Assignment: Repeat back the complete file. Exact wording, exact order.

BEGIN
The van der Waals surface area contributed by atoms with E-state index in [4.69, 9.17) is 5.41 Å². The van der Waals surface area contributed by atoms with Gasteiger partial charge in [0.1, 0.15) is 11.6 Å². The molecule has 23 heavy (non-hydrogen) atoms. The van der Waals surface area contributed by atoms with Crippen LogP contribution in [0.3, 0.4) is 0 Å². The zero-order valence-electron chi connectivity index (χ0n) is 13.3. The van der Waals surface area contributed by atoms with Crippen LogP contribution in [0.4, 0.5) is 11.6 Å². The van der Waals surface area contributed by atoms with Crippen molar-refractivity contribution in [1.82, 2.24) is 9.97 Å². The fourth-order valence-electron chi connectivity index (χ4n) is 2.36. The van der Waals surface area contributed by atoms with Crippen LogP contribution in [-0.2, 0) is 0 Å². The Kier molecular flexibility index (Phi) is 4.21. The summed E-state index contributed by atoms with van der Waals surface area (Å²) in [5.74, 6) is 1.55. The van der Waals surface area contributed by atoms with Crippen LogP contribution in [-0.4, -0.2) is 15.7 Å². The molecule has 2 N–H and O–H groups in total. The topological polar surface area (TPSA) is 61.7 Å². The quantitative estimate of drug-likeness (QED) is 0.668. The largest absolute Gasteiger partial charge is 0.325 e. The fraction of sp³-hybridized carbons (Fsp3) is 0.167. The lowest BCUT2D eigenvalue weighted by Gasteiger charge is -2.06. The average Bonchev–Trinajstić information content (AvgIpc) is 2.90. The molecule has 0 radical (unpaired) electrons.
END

The van der Waals surface area contributed by atoms with E-state index in [4.69, 9.17) is 5.41 Å². The van der Waals surface area contributed by atoms with Gasteiger partial charge in [0.1, 0.15) is 11.6 Å². The molecule has 23 heavy (non-hydrogen) atoms. The van der Waals surface area contributed by atoms with Crippen LogP contribution in [0.3, 0.4) is 0 Å². The zero-order valence-electron chi connectivity index (χ0n) is 13.3. The van der Waals surface area contributed by atoms with Crippen LogP contribution in [0.4, 0.5) is 11.6 Å². The van der Waals surface area contributed by atoms with Crippen molar-refractivity contribution in [1.82, 2.24) is 9.97 Å². The fourth-order valence-electron chi connectivity index (χ4n) is 2.36. The van der Waals surface area contributed by atoms with Crippen LogP contribution in [-0.2, 0) is 0 Å². The Kier molecular flexibility index (Phi) is 4.21. The summed E-state index contributed by atoms with van der Waals surface area (Å²) in [5.74, 6) is 1.55. The van der Waals surface area contributed by atoms with Crippen LogP contribution in [-0.4, -0.2) is 15.7 Å². The molecule has 2 N–H and O–H groups in total. The topological polar surface area (TPSA) is 61.7 Å². The quantitative estimate of drug-likeness (QED) is 0.668. The largest absolute Gasteiger partial charge is 0.325 e. The fraction of sp³-hybridized carbons (Fsp3) is 0.167. The lowest BCUT2D eigenvalue weighted by Gasteiger charge is -2.06. The average Bonchev–Trinajstić information content (AvgIpc) is 2.90. The molecule has 0 radical (unpaired) electrons.